Steve Reich, 71, is among our most celebrated and influential living composers. On Wednesday evening, an appreciative crowd of almost 350 overflowed the confines of NEC's Brown Hall for the first of four concerts over two nights exploring his musical universe. The festival was directed by Stephen Drury, and the composer was in attendance.
"Piano Phase" (1967) was performed by Drury and Yukiko Takagi on belly-to-belly pianos. This composition was Reich's first application of a procedure called phasing, developed using tape recordings, for live performance. In phasing, two identical patterns are played together, then one gradually accelerates. The hypnotic results are surprisingly complex, akin to the "op art" of the era. In this performance, "Piano Phase" scintillated, its surface velocity contrasting with its glacially shifting textures.
"Different Trains" (1988) arose from Reich's memories of 1940s childhood train journeys across the United States, contrasted with his later realization that other children had simultaneously crossed war-torn Europe in very different trains. More documentary than programmatic, the piece features a live string quartet playing with a prerecorded tape of voices, period train sounds, and additional strings. The intricate, repetitive textures, set to chugging rhythms, build upon the melodies inherent in snippets of taped reminiscences from three Holocaust survivors near Reich's age, his former governess, and a retired Pullman Porter. The Borromeo String Quartet did a fine job playing second fiddle to the recording.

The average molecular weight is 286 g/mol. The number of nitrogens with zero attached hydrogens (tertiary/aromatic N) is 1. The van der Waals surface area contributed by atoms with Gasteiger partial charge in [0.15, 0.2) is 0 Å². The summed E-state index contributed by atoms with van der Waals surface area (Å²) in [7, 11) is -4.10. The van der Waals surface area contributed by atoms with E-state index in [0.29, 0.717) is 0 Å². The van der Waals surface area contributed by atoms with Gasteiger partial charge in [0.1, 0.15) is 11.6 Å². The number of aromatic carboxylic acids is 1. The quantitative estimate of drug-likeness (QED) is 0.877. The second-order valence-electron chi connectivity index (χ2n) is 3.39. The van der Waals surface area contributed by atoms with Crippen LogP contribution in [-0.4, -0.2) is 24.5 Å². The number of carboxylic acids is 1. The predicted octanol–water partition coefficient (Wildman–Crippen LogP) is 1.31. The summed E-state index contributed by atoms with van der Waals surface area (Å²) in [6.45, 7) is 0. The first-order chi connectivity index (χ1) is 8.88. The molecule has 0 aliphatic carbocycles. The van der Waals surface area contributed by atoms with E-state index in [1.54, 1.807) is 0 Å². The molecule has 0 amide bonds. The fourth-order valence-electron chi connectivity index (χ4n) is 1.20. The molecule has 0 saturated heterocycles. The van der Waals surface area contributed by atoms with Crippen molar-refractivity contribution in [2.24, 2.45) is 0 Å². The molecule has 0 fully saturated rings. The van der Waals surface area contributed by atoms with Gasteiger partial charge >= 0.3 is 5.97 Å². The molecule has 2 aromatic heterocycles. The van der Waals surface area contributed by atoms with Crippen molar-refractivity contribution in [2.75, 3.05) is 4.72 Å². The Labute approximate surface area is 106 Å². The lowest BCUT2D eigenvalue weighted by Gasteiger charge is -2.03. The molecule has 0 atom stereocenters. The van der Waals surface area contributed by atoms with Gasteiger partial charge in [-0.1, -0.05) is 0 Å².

The second Wednesday concert, in Jordan Hall, featured two energetic ensembles of NEC students and alumni and drew nearly double the attendance of the first. "Six Pianos" (1973), played by the ensemble [nec] shivaree, expanded on the ideas of "Piano Phase." The added instruments allowed for more complex and engaging elaborations, but the sound of six massed pianos became wearying.
After intermission, the Callithumpian Consort took the stage for Reich's 1976 masterpiece "Music for 18 Musicians," with its instrumentation of violin, cello, two clarinets doubling bass clarinet, four women's voices, four pianos, three marimbas, two xylophones, metallophone, and maracas.
Nearly an hourlong, "Music for 18 Musicians" evolves at a meditative, breath-like pace through pulsating modules of layered riffs and rhythms, with the higher pitched instruments moving rapidly, the lower-pitched more slowly. It evokes a blazing night sky observed to the sound of crickets, then moves beyond that to the mind's imaginative journey through the infinity of space. More than 30 years since its debut, the piece remains fresh.